The shilling Thursday morning touched 100.70/100.80 to the dollar raising the prospects of both a weak currency and high interest rates.
The currency had traded at the same level just before interest were raised on Tuesday.
Thursday, the shilling opened trading at 100.40/100.50, slightly weaker than the 100.35/100.45 point at which it closed trading on Wednesday.
“The worst case is we shall end up with two undesirable scenarios; high interest rates and a weaker currency,” said a trader at a commercial bank, warning that further weakness was likely.
The situation analysts say reflects the fact that the country’s economic structure has not changed since the 2011 currency crisis.
Monetary policy is bearing too much of the burden, the government must build local production capacity, promote investments to secure sustainable growth.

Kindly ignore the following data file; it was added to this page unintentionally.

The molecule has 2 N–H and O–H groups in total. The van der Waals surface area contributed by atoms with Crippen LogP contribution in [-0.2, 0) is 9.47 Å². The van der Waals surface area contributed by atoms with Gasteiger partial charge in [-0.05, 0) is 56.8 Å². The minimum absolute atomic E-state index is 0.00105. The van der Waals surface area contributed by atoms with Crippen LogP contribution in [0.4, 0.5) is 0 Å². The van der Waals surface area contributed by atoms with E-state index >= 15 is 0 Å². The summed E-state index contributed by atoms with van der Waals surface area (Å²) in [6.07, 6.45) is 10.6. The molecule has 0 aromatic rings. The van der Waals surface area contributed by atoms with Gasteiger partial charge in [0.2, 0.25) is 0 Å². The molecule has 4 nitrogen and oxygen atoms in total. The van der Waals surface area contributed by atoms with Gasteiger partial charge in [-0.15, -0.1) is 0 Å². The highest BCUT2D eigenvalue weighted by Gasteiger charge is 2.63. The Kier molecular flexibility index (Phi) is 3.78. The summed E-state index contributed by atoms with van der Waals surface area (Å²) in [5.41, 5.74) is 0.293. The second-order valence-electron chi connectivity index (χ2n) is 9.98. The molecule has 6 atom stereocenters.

However the shilling is doing well compared to regional currencies given that it has weakened by 10 per cent this year compared to Uganda, whose shilling has lost 26 per cent of its dollar value.
The currency loss will however be a gain to net exporters such as tea and coffee despite relative cost increases in fertiliser imports and other costs.
“The tightening of the Central Bank rate appears not to have achieved the desired result,” the trader said.
On Tuesday, the CBK raised the Central Bank rate by 1.5 percentage point to 11.5 per cent, a month after the rate had been raised by a similar margin to help prop up the shilling from extended weakening against the dollar.
The shilling has come under pressure from a strengthening dollar in the global market, widening current account deficit, declining earnings from key sectors such as tourism, tea and coffee.
Renewed pressure on the shilling in the wake of the Greek referendum prompted an unexpected rate tightening by the CBK.